A task force consisting of the European Society of Intensive Care Medicine and the Society of Critical Care Medicine recently proposed a new definition for sepsis and septic shock. These definitions are based on the use of two scores, qSOFA and SOFA, which are validated in the ICU, not ED. According to the new definition, Sepsis is defined as life-threatening organ dysfunction due to dysregulated host response in the setting of infection. Organ dysfunction can be identified based on total SOFA score > 2 points (a score > 2 points is associated with a mortality of 10%). The SOFA score is based on blood pressure, vasopressor use, platelet count, bilirubin, GCS, creatinine, PaO2/FiO2 ratio, and presence of mechanical ventilation. The qSOFA score does not require laboratory tests and can be used quickly at the bedside. This consists of hypotension (SBP < 100 mm Hg), altered mental status (or a GCS of 13 or less), and tachypnea with RR > 22/min. Greater than or equal to 2 suggests poor outcome. Septic shock is defined by persisting hypotension that requires vasopressor use to keep MAP > 65 mmHg with a lactate > 2mmol/L, despite adequate volume resuscitation. (Mortality for this group exceeds 40%.)

Back to our patients. Your two patients have not improved, and in fact, have worsened despite your treatments. The 63-year-old male is now hypotensive despite 1 L NS and antibiotics. His wife finally arrives and mentions that he has been unable to take his oral medications due to his vomiting, one of them being his oral steroid that he has been taking for over one month. His labs demonstrate a slight hyperkalemia and hypoglycemia. The female patient has desaturated to 88%. You start oxygen and take a closer look at the X-ray. She mentions that she just got off a 12 hour flight from overseas. You order a contrasted computed tomography of the pulmonary vasculature for pulmonary embolism.

Many conditions mimic sepsis by meeting criteria for SIRS. If these conditions are not considered, there is potential for increased mortality and morbidity. A diagram below demonstrates the overlap of SIRS, sepsis, and conditions that may result in positive SIRS criteria.

SepsisChart1

Mimics of sepsis are a common cause of misdiagnosis in the ED. All of these clinical conditions produce symptoms and signs that meet SIRS, clouding the clinical picture. These conditions are demonstrated in Table 2.

Table2_1LargeTable2_2Large

Approach: Several keys are important in the management of patients who meet SIRS. Due to the morbidity and mortality associated with sepsis, rapid resuscitation is vital.

  1. The first key is to resuscitate first. As the patient with a sepsis mimic will look just like a true septic patient with fever, tachycardia, tachypnea, and change in WBC, initial efforts should focus on resuscitation. The standard approach of Airway, Breathing, Circulation, Disability/D-stick, exposure, FAST exam/fetus is required. Obtain IV access, attach monitors, and be prepared to provide supplemental O2.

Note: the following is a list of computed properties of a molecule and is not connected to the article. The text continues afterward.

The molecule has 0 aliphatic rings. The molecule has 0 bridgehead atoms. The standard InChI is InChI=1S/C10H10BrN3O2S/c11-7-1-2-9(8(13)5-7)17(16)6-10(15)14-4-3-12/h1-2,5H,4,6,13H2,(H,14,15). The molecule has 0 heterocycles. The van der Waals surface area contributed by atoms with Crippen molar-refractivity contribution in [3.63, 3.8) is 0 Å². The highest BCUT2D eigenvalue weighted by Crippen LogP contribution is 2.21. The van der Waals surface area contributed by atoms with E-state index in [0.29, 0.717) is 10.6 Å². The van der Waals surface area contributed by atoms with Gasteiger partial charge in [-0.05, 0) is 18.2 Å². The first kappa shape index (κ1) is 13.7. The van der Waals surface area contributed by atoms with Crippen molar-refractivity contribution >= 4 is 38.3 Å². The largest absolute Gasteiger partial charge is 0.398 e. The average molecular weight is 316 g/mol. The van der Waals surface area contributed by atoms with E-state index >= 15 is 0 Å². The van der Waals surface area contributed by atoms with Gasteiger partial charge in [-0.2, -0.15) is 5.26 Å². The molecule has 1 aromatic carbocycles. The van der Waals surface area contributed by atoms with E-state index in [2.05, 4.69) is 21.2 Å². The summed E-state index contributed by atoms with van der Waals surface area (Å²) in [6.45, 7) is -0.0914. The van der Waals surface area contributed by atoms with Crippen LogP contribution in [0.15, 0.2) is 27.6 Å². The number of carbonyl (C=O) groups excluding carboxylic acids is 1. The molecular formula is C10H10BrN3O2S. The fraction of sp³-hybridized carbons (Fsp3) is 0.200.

2. A focused history and exam from head to toe is essential, evaluating for other conditions and sources. This can allow the provider to target resuscitation and management to the clinical condition. Always think sepsis first, especially in the immunocompromised and elderly patient.
  3. Once the primary and secondary examinations are completed, the next task is to search for a potential source in the setting of SIRS. The LUCCAASS mnemonic will assist the search for source: lung (pneumonia), urine (cystitis/pyelonephritis), cardiac (endocarditis), CNS (meningitis, encephalitis), abdominal (abscess, cholecystitis), arthritis (septic arthritis), spine (osteomyelitis, abscess), and skin (cellulitis, IV line/PICC infection). Fortunately, history, physical exam, laboratory data, and imaging can usually pinpoint the source of sepsis. Utilizing chest Xray, urinalysis/urine dipstick, physical exam (HEENT, cardiac, lung, abdomen, GU, and skin), and history will likely provide a diagnosis, but a systematic approach should be followed [2-4].
  4. If no source is found, carefully evaluate the patient again while continuing resuscitation, using history and physical exam to evaluate for the above clinical entities that meet SIRS criteria. Using a systematic approach will provide the best avenue for diagnosis and treatment, with focused testing. If another entity is discovered, treat that condition as indicated. For example, the patient with UTI may also have DKA, requiring further fluid rehydration, electrolyte management, and insulin.
  5. Frequent evaluation of the patient to response to treatment is necessary. Use laboratory tests such as lactate clearance and patient hemodynamic response to resuscitation to ensure the patient is improving [46-48]. A combination of mental status, capillary refill, urine output, blood pressure, heart rate, and laboratory markers are better than one one single marker.

Case Conclusions
The clinical condition of the 63 year-old male is suggestive of adrenal insufficiency. You provide hydrocortisone 100 mg IV, which results in improved vital signs. You admit the patient to the hospital for further management. The CT of the 38 year-old female returns with a large right-sided segmental PE. You begin anticoagulation and speak with the hospitalist for admission.

Lessons Learned
SIRS and sepsis exist along a continuum, resulting from uncontrolled systemic response. There are many mimics for sepsis. The most important aspect of managing these patients is resuscitation first. Obtain a safety net of IV access, monitor placement, and supplemental oxygen while evaluating the ABCDEs. The history and exam are keys to finding the culprit, but always consider infection first. Sepsis requires a source of infection. If no source is found, reassess the differential and consider anaphylaxis, aspiration, bowel obstruction, colitis, hypovolemia, pancreatitis, PE, GI bleeding, toxic overdose, medication effect, and vasculitis, among others. Always evaluate the patient for response to treatment by using a combination of clinical markers.


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ABOUT THE AUTHORS

Brit Long, MD is an EM Chief Resident at San Antonio Uniformed Services Health Education Consortium.

Alex Koyfman, MD is a Clinical Assistant Professor of Emergency Medicine at UT Southwestern Medical Center and an Attending Physician at Parkland Memorial Hospital. He is also Editor-in-Chief for emDocs.